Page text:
LIMA, Peru - A powerful 7.9-magnitude earthquake shook Peru's coast near the capital, killing at least 337 people and injuring more 827 others, the Civil Defense said early Thursday.
People try to make phone calls in Lima following a strong earthquake, 15 Aug. A powerful 7.9-magnitude earthquake, the strongest to rock Peru in decades, killed at least 115 people and injured more than 1,000 others Wednesday, Health Minister Carlos Vallejos said Thursday. [AFP]
Civil Defense Commander Aristides Mussio released the figures on Peru's state television station, saying one person was killed in Lima and 336 in the region of Ica.
The Civil Defense death toll of 337 first appeared on its website, but the organization's spokesman, Dario Ariola, refused to confirm the figure, which was much higher the numbers provided by the health minister. But minutes later Mussio appeared on television to announce the new death toll.
Deputy Health Minister Jose Calderon called the situation in Ica "dramatic."
Seventeen people were killed when a church collapsed Wednesday evening in the city of Ica, south of Lima, according to cable news station Canal N.
The government rushed police, soldiers, doctors and aid to Ica, but an APTN cameraman trying to reach the city reported that traffic was paralyzed on the Pan American Highway by giant cracks in the pavement and fallen power lines. He said hundreds of vehicles were backed up.
News reports said dozens of people were crowding hospitals in the city seeking help even though the hospitals had suffered cracks and other structural damage.
Ica was blacked out as were smaller towns along the coast south of Lima. Residents of Chincha, a small town 90 miles southeast of Lima, reported that walls of homes had fallen in and numerous people had been hurt by falling bricks and broken glass.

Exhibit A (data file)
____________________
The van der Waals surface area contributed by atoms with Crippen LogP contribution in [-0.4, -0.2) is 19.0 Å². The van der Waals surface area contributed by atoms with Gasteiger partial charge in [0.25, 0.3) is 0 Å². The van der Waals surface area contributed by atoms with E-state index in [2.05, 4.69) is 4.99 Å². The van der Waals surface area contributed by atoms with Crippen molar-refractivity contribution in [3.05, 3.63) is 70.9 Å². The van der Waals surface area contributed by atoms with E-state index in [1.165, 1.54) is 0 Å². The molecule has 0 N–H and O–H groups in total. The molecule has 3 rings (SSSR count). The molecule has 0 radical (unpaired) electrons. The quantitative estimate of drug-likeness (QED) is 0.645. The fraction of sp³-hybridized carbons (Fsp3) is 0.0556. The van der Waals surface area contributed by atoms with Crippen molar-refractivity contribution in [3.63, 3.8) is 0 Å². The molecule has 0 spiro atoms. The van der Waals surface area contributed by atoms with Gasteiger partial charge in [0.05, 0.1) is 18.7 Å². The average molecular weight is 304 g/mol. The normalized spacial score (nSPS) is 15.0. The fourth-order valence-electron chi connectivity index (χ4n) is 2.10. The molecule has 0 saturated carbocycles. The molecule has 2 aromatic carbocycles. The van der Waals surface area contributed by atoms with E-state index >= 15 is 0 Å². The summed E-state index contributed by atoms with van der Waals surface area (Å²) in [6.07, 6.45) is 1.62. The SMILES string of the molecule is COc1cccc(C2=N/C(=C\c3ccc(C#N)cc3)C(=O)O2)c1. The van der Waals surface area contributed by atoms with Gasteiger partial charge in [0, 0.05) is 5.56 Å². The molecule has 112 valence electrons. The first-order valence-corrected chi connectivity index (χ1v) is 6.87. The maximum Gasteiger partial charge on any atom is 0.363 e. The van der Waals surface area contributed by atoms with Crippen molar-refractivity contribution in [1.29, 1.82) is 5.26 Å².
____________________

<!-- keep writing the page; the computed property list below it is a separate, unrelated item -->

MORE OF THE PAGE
An APTN cameraman who reached Chincha said the floors of the local hospital were covered with dead bodies.
The US Geological Survey said Wednesday's earthquake hit at 6:40 pm (7:40 pm EDT) about 90 miles southeast of Lima at a depth of about 25 miles. Four strong aftershocks ranging from magnitudes of 5.4 to 5.9 were felt afterward.
The Hawaii-based Pacific Tsunami Warning Center issued a tsunami warning for the coasts of Peru, Chile, Ecuador, Colombia, Costa Rica and Panama. A tsunami watch was issued for the rest of Central America and Mexico and an advisory for Hawaii.
The center canceled all the alerts after about two hours, but it said the quake had caused an estimated 10-inch tsunami near the epicenter.
"It wasn't big enough to be destructive," said Stuart Weinstein, the center's assistant director.
An Associated Press photographer said that some homes had collapsed in the center of Lima and that many people had fled into the streets for safety. The capital shook for more than a minute.
"This is the strongest earthquake I've ever felt," said Maria Pilar Mena, 47, a sandwich vendor in Lima. "When the quake struck, I thought it would never end."
Antony Falconi, 27, was desperately trying to get public transportation home as hundreds of people milled on the streets flagging down buses in the dark.
"Who isn't going to be frightened?" Falconi said. "The earth moved differently this time. It made waves and the earth was like jelly."
The quake also knocked out telephone and mobile phone service in the capital and to the provinces, making it impossible to communicate with the Ica area.
Firefighters were called to put out a fire in a shopping center. State doctors called off a national strike that began on Wednesday to handle the emergency.
Police reported that large boulders shook loose from hills and were blocking the country's Central Highway, which heads east into the Andes mountains.
President Alan Garcia also said public schools would be closed Thursday because the buildings may be unsafe.
The last time a quake of magnitude 7.0 or larger struck Peru was in September 2005, when a 7.5 magnitude earthquake rocked Peru's northern jungle, killing four people. In 2001, a 7.9-magnitude quake struck near the southern Andean city of Arequipa, killing 71 people.
The latest Peru quake occurred in a subduction zone where one section of the Earth's crust dives under another, said USGS geophysicist Dale Grant at the National Earthquake Information Center in Golden, Colorado.
Some of the world's biggest quakes strike in subduction zones including the catastrophic Indian Ocean temblor in 2004 that generated deadly tsunami waves.